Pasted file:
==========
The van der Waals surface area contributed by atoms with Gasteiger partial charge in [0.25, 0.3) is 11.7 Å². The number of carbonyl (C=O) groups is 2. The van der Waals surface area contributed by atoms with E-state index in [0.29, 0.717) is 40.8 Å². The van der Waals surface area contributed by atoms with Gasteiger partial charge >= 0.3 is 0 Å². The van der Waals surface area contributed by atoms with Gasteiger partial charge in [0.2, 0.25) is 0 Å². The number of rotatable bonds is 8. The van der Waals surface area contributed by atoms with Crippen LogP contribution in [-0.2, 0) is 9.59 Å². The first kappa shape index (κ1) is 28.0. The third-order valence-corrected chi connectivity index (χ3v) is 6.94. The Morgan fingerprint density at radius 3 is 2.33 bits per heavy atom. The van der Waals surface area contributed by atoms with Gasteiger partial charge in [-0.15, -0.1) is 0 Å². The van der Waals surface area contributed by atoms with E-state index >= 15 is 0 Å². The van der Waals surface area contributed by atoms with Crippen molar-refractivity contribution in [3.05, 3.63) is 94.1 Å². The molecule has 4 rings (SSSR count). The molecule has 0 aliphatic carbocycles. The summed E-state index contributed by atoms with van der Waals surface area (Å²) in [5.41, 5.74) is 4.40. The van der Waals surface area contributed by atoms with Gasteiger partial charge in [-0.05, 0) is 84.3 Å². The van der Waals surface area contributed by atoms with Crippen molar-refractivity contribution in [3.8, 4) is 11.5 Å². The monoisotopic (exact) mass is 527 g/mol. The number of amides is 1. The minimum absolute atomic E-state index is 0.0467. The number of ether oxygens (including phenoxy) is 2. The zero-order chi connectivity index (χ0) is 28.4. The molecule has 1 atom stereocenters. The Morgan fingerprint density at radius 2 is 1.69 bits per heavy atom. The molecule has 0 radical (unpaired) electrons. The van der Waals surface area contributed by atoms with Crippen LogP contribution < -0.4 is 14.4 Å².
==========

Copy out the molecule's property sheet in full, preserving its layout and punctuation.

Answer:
The van der Waals surface area contributed by atoms with Gasteiger partial charge in [0.25, 0.3) is 11.7 Å². The number of carbonyl (C=O) groups is 2. The van der Waals surface area contributed by atoms with E-state index in [0.29, 0.717) is 40.8 Å². The van der Waals surface area contributed by atoms with Gasteiger partial charge >= 0.3 is 0 Å². The van der Waals surface area contributed by atoms with Gasteiger partial charge in [0.2, 0.25) is 0 Å². The number of rotatable bonds is 8. The van der Waals surface area contributed by atoms with Crippen LogP contribution in [-0.2, 0) is 9.59 Å². The first kappa shape index (κ1) is 28.0. The third-order valence-corrected chi connectivity index (χ3v) is 6.94. The Morgan fingerprint density at radius 3 is 2.33 bits per heavy atom. The van der Waals surface area contributed by atoms with Gasteiger partial charge in [-0.15, -0.1) is 0 Å². The van der Waals surface area contributed by atoms with E-state index >= 15 is 0 Å². The van der Waals surface area contributed by atoms with Crippen molar-refractivity contribution in [3.05, 3.63) is 94.1 Å². The molecule has 4 rings (SSSR count). The molecule has 0 aliphatic carbocycles. The summed E-state index contributed by atoms with van der Waals surface area (Å²) in [5.41, 5.74) is 4.40. The van der Waals surface area contributed by atoms with Gasteiger partial charge in [-0.05, 0) is 84.3 Å². The van der Waals surface area contributed by atoms with Crippen molar-refractivity contribution in [3.8, 4) is 11.5 Å². The monoisotopic (exact) mass is 527 g/mol. The number of amides is 1. The minimum absolute atomic E-state index is 0.0467. The number of ether oxygens (including phenoxy) is 2. The zero-order chi connectivity index (χ0) is 28.4. The molecule has 1 atom stereocenters. The Morgan fingerprint density at radius 2 is 1.69 bits per heavy atom. The molecule has 0 radical (unpaired) electrons. The van der Waals surface area contributed by atoms with Crippen LogP contribution < -0.4 is 14.4 Å².